Tied by: Andrew Marshall
Originated by: Roy A. Patrick
Source: Streamer Fly Tying and Fishing, Joseph Bates, 1966 pg. 251
Hook: Mustad 79580 #2
Thread: Black 8/0
Body: Silver flat tinsel (embossed if no rib is used)
Ribbing: Silver oval tinsel
Lower wing: White under pale green under pale blue polar bear hair
Middle wing: Red polar bear hair
Top wing: Pale blue under pale green polar bear hair
Topping: French Blue or violet polar bear hair (optional)
Eye: White with black pupil
Notes: The pattern is one of a trio which were developed in the Puget Sound region in pursuit of coho salmon. The pattern came about from the observations of a committee of anglers and was comprised of the colors thought to closely resemble the candlefish, a frequent target of coho. Mr. Letcher Lambuth and Mr. Zell E. Parkhurst are given credit to the pattern’s inception in addition to Mr. Roy A. Patrick. The streamer was proven to be quite successful for taking coho, and garnered enough confidence to become one of the few standards found in Northwestern fly boxes. It first be noted that the bunches of hair used in the wing should all be quite minute so that the wing does not grow into something massive and unwieldily. You can visit Andrew’s blog Exploring Classic Streamer Patterns for more insight and information of the patterns of Roy A. Patrick.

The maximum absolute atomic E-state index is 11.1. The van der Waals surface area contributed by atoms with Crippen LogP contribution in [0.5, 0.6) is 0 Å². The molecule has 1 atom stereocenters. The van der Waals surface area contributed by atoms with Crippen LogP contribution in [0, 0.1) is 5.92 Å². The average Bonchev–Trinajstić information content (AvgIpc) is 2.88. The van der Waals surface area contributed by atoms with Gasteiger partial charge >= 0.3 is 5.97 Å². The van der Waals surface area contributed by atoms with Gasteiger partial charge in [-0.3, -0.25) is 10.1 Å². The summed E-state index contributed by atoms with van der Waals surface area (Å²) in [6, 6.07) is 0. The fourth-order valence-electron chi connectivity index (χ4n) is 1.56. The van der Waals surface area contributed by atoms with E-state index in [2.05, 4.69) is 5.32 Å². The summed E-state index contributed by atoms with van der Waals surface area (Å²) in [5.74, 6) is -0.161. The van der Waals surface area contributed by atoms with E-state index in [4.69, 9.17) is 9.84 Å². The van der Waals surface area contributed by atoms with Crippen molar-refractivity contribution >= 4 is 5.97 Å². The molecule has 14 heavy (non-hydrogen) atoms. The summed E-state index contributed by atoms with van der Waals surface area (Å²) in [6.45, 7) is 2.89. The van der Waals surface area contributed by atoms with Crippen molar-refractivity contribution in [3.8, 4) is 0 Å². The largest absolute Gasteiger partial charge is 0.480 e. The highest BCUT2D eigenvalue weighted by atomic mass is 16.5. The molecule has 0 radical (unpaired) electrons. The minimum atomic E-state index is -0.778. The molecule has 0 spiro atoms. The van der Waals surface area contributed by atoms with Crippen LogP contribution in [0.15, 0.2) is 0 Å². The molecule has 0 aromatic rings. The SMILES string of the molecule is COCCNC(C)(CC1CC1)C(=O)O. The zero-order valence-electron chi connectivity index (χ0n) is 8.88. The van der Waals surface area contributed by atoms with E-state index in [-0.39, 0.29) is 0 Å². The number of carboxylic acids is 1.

Andrew Marshall – Andrew has been tying for some 35 or so years, much of that time in-hand without the aid of a vise. The first fly he tied was done in hand, with a bait hook, probably a #6 or #8, using gray mallard for tail. It was then palmered, with a second one up front as hackle. The tying thread was smuggled out from his mother’s sewing stuff. The fly was stolen from him almost before the cement had dried, and so he figured, if it was that good, he must be on to something and made more.
AltanticSalmonFlyGuy | Exploring Classic Streamers
[visit Andrew's streamer page on Streamers 365]